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Holst Architecture completes color-drenched co-housing for low-income Portlanders

Planting New Opportunities in the City of Roses

Holst Architecture completes color-drenched co-housing for low-income Portlanders

Women-owned Portland, Oregon-based architecture firm Holst Architecture has unveiled Argyle Gardens, a co-housing development consisting of “deeply affordable housing” in North Portland’s Kenton neighborhood. Colorful executed, community-centered, and convenient to light rail, shopping, and parks, the 72-unit compound is spearheaded by Transition Projects, a venerable organization dedicated to provides safe and supportive means of shelter to those experiencing homelessness in the Portland area.

In addition to its important mission (especially at this moment in time in which already vulnerable populations face increased levels of uncertainty) to provide stable housing to very low-income residents and residents transitioning out of homelessness, Argyle Gardens is also notable for employing a highly adaptable approach to modular building conceived by Holst Architecture dubbed LISHA (Low Income Single Adult Housing). Argyle Gardens is the inaugural project to deploy this adaptable approach. In addition to housing formerly homeless residents, the LISAH model can also be used in the creation of co-housing for funding-strapped students, entry-level workers, and low-income renters entering retirement. “… LISAH is a low-cost, dignified, co-housing model designed to accommodate an optimum number of people to share community space and support,” as Holst Architecture explained it.

A collection of colorful low-income housing
While simple in form, Argyle Gardens’ four buildings mix things up with bold splashes of color and translucent polycarbonate walls. (Courtesy Holst Architecture/Josh Partee)

The firm elaborated in a press statement:

“The site’s steep topography and existing vegetation provide privacy but challenged the design team to locate the buildings to balance ADA access requirements, environmental considerations, and the maintenance of the large staging area required for modular construction. The resulting careful calibration of siting meets those needs while minimizing direct solar heat gain on the polycarbonate walls, enabling the main entry stair towers to be unconditioned spaces.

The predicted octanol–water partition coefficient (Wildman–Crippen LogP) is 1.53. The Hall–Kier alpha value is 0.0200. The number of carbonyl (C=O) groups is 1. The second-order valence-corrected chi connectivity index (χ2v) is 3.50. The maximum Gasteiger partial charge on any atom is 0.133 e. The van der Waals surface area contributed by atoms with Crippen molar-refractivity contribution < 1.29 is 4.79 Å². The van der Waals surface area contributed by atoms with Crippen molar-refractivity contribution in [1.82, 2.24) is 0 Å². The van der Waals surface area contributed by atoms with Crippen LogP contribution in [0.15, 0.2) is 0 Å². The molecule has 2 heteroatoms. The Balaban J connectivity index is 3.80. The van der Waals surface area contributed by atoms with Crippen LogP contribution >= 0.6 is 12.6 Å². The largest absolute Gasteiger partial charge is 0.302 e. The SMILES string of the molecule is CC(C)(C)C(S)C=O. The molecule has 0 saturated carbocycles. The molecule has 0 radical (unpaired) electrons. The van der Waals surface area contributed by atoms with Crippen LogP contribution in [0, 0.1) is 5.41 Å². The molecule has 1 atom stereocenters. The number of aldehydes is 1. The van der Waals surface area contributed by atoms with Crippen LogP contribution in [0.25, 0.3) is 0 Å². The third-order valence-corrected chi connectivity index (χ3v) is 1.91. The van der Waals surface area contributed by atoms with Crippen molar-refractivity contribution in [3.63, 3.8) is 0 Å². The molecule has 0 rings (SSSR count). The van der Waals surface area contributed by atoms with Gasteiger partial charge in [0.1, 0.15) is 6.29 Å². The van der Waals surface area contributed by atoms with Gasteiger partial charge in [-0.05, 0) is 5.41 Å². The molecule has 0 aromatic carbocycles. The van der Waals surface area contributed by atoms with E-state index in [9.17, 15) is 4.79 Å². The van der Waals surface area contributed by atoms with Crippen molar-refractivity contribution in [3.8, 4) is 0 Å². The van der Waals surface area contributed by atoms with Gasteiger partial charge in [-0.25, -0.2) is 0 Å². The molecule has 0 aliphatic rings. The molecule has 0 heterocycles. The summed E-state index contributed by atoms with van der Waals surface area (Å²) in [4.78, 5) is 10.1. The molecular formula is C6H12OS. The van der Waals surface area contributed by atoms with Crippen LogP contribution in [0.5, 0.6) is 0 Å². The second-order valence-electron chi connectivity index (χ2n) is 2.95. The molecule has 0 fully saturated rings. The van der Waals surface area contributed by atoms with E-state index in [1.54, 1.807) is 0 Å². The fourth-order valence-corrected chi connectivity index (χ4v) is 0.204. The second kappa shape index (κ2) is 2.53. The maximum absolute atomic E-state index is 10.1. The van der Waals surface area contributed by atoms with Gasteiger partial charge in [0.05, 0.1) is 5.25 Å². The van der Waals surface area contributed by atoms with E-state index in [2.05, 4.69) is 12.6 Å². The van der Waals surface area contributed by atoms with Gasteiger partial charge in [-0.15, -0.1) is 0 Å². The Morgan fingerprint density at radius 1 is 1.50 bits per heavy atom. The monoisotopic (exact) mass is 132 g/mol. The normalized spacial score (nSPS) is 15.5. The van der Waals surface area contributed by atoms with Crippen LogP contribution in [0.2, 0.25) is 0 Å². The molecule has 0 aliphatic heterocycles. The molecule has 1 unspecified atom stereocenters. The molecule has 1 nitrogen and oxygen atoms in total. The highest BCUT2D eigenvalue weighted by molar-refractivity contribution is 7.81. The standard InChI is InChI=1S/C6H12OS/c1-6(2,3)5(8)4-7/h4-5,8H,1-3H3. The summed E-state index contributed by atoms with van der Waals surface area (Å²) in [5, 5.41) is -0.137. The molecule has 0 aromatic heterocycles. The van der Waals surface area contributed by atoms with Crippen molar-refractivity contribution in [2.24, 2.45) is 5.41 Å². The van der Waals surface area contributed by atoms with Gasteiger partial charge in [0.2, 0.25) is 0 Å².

“The co-housing module systems works within the existing Portland Zoning code and can adapt to any area that allows duplexes or additional density. In Portland, six bedrooms and a shared kitchen constitute a single dwelling unit, so one co-housing module is considered a duplex that houses twelve people. Efficient construction techniques, prefabricated elements, a maximized efficiency of space, and an aesthetic typology can easily adapt LISAH to a variety of locales across Oregon—from city neighborhoods to the Coast to the Cascades.”

At Argyle Gardens, LISAH take the form of a quartet of gable-roofed buildings clustered around a spacious central outdoor space that lends itself to both solitary pursuits and larger, community-wide gatherings. The largest of the buildings contains 36 self-contained studio apartments each measuring 220 square feet while the three other buildings feature fully furnished, SRO-style living arrangements spread across two six-bedroom “pods” that each contain shared bathrooms and a communal kitchen. The community also features an on-site resource center and community hub with laundry facilities, support service offices, and a kitchen-equipped communal space for socializing. Per Holst Architecture, the modest size of each unit combined with both a co-housing approach and modular, off-site construction methods led to development costs that were 31 percent lower than similar affordable housing undertakings. Walsh Construction served as the project’s general contractor while the Housing Development Center served as development consultant. Funding came from a range of sources including Oregon Housing and Community Services, Home Forward, the Energy Trust of Oregon, and the Veteran’s Administration.

a man in front of a colorful housing block
George, a new resident of Argyle Gardens in Portland. (Courtesy Holst Architecture/Transition Projects)

Various activities at Argyle Gardens include gardening and cooking classes, all organized by a dedicated resident service coordinator, Wyndham McNair. In a statement, he referred to his role as that of “community steward, cultivating relationships and trust to ensure that the residents of Argyle Gardens feel cared for as they take the next step in their lives.”

As of this writing, more than half of the units have been leased and programming has commenced for residents who have already settled in. To officially celebrate the opening of Argyle Gardens, Transition Project is hosting a virtual public ribbon-cutting ceremony on June 26.